Students will read two poems entitled”Harlem/Soweto" by Safiya Henderson and the poem “For Poets” by Al Young. These poems will allow students to focus upon theme and how theme is a controlling element of a literary work. Additionally, students will discover the tone of a work through word choice.

Thematically, both poems are different. “For Poets” is about nature and therefore students will be asked several questions regarding their relationship with nature such as “Do you ever commune with nature?” They will respond to these questions in their learning logs and later use responses to compose a poem using poetic techniques such as assonance and alliteration to compose a poem using these elements.

When students read “Harlem/Soweto” they will be given background information on the South African government during the 1960’s and apartheid. Furthermore, discussions will focus around the suffering of black Americans and South Africans due to segregations, unemployment, substandard housing, and inadequate educational facilities. Students will understand the connection of the title to the work as a whole.

  •  Writing about Literature:

    Students will analyze the poems and determine the tone of each. Their paragraphs should should state what the tones are and support the statements with details from the poems. Afterwards, students will practice reading the poems to a partner before presenting it to the class. The class will give speakers feedback, telling them the strong and weak points of their interpretations. Students will then write a poem about a serious political, social, or racial injustice existing in America today.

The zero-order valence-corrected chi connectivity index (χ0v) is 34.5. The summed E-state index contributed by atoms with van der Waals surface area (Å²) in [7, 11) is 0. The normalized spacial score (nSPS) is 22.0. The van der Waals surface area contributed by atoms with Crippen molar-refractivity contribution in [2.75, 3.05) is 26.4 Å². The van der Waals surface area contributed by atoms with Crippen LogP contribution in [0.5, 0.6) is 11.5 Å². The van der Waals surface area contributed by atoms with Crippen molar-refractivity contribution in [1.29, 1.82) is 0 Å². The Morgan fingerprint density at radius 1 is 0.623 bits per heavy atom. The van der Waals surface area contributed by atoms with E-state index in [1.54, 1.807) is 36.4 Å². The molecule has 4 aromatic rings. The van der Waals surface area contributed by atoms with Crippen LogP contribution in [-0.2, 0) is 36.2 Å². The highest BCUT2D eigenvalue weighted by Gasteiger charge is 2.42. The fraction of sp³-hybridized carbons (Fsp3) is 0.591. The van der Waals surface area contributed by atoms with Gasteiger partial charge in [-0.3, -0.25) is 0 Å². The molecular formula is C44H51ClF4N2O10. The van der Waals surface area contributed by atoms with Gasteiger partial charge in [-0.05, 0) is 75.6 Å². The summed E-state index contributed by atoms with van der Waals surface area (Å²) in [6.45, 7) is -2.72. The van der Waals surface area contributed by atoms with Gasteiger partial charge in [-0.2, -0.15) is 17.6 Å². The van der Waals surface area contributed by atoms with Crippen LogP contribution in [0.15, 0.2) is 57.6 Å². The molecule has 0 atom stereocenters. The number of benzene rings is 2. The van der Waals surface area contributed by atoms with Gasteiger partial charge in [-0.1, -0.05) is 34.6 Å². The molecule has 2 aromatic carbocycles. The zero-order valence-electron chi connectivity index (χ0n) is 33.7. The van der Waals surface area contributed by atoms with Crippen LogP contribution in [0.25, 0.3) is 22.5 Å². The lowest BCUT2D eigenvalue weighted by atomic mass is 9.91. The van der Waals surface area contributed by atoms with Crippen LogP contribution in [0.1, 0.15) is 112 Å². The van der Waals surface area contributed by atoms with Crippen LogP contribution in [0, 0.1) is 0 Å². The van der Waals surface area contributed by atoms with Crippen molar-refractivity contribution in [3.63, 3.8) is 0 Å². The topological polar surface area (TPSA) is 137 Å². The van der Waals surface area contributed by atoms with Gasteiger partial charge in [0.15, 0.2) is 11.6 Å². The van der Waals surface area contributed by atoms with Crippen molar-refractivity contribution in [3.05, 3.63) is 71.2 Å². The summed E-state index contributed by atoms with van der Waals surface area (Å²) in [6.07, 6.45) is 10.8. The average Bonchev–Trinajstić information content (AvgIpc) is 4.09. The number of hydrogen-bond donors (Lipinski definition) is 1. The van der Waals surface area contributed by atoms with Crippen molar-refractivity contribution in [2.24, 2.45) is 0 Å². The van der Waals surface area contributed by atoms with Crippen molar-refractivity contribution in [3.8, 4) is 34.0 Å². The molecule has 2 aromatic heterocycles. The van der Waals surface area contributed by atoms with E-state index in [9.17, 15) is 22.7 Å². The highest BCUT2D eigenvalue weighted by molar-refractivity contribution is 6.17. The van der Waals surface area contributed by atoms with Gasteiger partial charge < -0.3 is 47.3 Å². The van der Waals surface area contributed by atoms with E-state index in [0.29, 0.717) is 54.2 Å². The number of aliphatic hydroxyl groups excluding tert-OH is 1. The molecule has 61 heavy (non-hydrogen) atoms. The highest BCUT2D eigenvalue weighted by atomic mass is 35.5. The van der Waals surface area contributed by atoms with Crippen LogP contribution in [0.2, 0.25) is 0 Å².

• Guided practice:

    Students will work in groups to brainstorm ideas.
  • Independent Practice:

    Students will bring in another poem that either deals with nature or an important issue affecting our way of life in America.
Week Four

Students will read the short story “Everyday Use” by Alice Walker. This story is about a family reunion that is by turns humorous and poignant. The story highlights one of the pervasive themes in African-American literature: the search for identity through a fuller understanding of one’s roots. The story offers students the opportunity to understand characterization, point of view, dynamic, static, flat, and round characters. Additionally, the story focuses on the literary element of symbolism and demonstrates how the symbols in the story underscore theme.

  • Addressing Different Levels of Ability:

    Good readers will have no difficulty with this story. Less able readers might profit from a period of supervised reading. I will give them some questions to guide them through the story and allow time for slower readers to catch up. This strategy will also be incorporated in the other reading selections as well to assist slow readers.
    • Students will be asked to come up with a definition of the word heritage. They can work on this activity in small groups and then pool their findings.
    • This story can be read in one class reading.
    • Elements such as setting, tone, point of view, characterization, and plot will be discussed while reading the story.
    • Students will identify instances in which dialogue advances the plot
  • Writing Assignments:

    After focusing on the total effect of the story, the interaction of all its elements will culminate with the writing assignment. Students will be asked to write a story that focuses upon family and heritage or a particular heirloom that is valuable to their family. The short story must include the following elements: plot, character, setting, point of view, tone, and theme. Students will be reminded that their stories have to be in character with the figures in Walker’s story.